19 Sep 2015
Understanding Blue Meander
This post is an explanation of the process behind Automeander.
In March I visited the de Young Museum and saw a print called Blue Meander that I fell in love with. There were three other pieces from the same Meander series on display there, but I was drawn to Blue Meander because it seemed that the printing process was much more visible. I sketched a small bit of it into my notebook, and decided to try generating new Meander pieces when I found some time. To do that, though, I’d have to dissect the pieces to figure out their rules.
The first step, figuring out the printing process, was easy. The exhibit that Blue Meander was in was focused on screenprinting, and the museum had a step-by-step printing guide beside the pieces.
Every entry in the Meander series is made of two screens: a background screen, and a design screen. The complex patterns are made entirely by the positioning of the design screen each time it’s used to print a layer.
First, the background screen is used to lay down a solid block of color. There are three more passes after this first one, and they’ll all align themselves inside this rectangle.
The design screen is used to lay down a pattern that’s aligned with the top left corner of the previous background block. The design is slightly smaller than the background, so there’s some extra space at the bottom and right after this first pass.
The design screen is used again, but this time aligned with the bottom right corner of the background block. The ink in this pass seems a little lighter than the previous pass, but notes from Anni Albers say that it should actually be the same color. At this point that you can see that the offset of the two layers is exactly one grid unit, both vertically and horizontally.
The image above looks pretty bad at small sizes, so please take a look at a full-size version.
For the final pass, the design screen is rotated 180 degrees and is offset equally from the top-left and bottom-right corners. Generally the ink for this pass is noticeably more vivid than the previous passes, but that’s not the case in Blue Meander.
The Design Screen
Although the printing process was clearly written out in steps, the design screen itself was still a mystery. If I wanted to generate Meander pieces, I had to understand the general rules of the pattern. As a first step, I copied a photo of the piece into Photoshop and just painted over the top layer of lines so that I could focus on the design screen.
I stumbled into a few theories before finding something that seemed to match the design. Maze structures and space filling curves both seemed like good initial leads, and they did help me find the real* answer: the meander line can be represented as a Hamiltonian cycle on a rectangular grid graph.
A grid graph is a a grid of nodes. And in the case of the Meander pieces, they’re arranged in a rectangle.
A Hamiltonian curve is a line that visits every node in a graph exactly once. A Hamiltonian cycle visits every node, and also ends at the place that it started.
As far as I can tell, these designs were made by Anni Albers entirely by hand. I tried a couple times to do that myself, hoping to figure out a way to easily make these patterns. No luck. Instead I’d hoped that someone else had solved this problem already and I could just use their approach.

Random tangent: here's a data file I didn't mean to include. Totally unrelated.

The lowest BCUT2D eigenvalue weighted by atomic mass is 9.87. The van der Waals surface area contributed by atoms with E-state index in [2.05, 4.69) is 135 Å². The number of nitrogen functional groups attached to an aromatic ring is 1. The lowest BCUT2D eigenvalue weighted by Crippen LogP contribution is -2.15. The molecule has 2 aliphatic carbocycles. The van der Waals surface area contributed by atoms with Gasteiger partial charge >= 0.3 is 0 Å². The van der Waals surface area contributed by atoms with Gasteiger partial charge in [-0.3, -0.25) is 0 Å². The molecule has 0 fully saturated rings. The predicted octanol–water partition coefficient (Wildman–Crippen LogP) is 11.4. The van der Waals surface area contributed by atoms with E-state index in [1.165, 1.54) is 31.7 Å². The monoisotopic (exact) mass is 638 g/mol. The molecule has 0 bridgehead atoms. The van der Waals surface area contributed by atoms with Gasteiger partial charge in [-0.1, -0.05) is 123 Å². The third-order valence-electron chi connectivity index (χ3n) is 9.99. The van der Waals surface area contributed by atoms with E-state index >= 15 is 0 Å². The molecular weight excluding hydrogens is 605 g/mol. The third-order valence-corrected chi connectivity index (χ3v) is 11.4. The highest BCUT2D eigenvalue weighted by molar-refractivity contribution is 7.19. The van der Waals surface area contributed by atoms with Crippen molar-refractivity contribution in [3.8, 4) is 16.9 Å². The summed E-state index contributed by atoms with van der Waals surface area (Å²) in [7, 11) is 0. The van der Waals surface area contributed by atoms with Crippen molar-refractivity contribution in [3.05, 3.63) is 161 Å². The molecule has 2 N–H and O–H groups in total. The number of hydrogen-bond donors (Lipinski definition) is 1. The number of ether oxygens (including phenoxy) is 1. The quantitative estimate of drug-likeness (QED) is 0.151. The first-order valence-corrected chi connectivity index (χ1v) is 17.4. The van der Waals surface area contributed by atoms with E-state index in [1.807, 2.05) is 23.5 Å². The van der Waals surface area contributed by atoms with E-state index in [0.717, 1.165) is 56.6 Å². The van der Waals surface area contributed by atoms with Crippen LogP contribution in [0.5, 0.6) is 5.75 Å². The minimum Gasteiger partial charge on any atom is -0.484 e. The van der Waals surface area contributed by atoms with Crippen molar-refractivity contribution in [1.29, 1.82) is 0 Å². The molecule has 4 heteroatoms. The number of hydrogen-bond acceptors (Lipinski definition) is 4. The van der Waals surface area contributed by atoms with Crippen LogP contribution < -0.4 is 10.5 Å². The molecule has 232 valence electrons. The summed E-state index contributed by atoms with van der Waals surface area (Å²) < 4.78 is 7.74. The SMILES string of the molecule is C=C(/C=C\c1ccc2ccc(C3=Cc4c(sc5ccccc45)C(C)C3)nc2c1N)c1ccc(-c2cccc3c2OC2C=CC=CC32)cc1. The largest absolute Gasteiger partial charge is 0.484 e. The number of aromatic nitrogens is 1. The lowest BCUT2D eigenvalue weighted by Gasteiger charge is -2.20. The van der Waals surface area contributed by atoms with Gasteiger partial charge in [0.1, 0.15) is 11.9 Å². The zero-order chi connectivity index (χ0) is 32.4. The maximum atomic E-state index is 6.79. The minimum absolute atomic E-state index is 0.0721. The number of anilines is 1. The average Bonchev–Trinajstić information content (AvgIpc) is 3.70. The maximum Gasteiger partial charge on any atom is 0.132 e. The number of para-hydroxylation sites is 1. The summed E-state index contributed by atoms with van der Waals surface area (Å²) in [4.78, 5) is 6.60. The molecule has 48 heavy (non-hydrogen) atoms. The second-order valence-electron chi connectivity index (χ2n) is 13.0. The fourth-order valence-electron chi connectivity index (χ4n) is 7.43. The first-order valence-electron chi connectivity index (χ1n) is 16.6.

I found one paper, An Algorithm for Finding Hamiltonian Cycles in Grid Graphs Without Holes by Christopher Umans, and that title made it seem like that would be the end of it. After reading about 30 pages and skimming through the next 30 something I kind of gave up. The part that I did read mentioned a different technique, sliding, that didn’t satisy the paper’s objective. I decided to try implementing it anyway since it could be summarized in less than 70 pages.
After implementing it and trying it out, any potential defects in the algorithm seemed invisible. Regardless of the rigor of the algorithm, it makes designs that are interesting enough, and that’s all I really needed it to do.
You can take a look at some of the generated pieces here:
It felt a little incomplete to stop the process here. I was pretty proud that I was able to replicate these pieces, but I thought I could take it a step further. While reading through The Prints of Anni Albers, I learned that a significant part of her process was incorporating moments of serendipity: papers falling on top of a screen, mistakes during the printing process, and others. Especially moments where the technology of printmaking spoke to her. All throughout the process of writing this program, I was keeping an eye out for those moments.
Loren Schmidt introduced me to the notion of “making friends with bugs”. If there were ever a moment in programming where the technology “spoke to you”, it’d be through bugs. Rather than immediately fix them, I saved them in a specific place. What was wrong with the code? What was the visual impact? After making a record of it, I fixed it, and continued on. Once I had the image generation working, I slowly reintroduced the bugs back into the program, and recorded the result.
After spending some time with the bugged pieces, I’ve come to like them far more than my Meander pieces. Even though these pieces feel a bit more my own, they still have a sort of mystery that made me appreciate Anni Albers’s pieces.
You can take a look at some of the bugged pieces here:
*: Only a few pieces match Hamiltonian Cycles. The others have small deviations to fit the grid size (odd number of nodes) that was selected.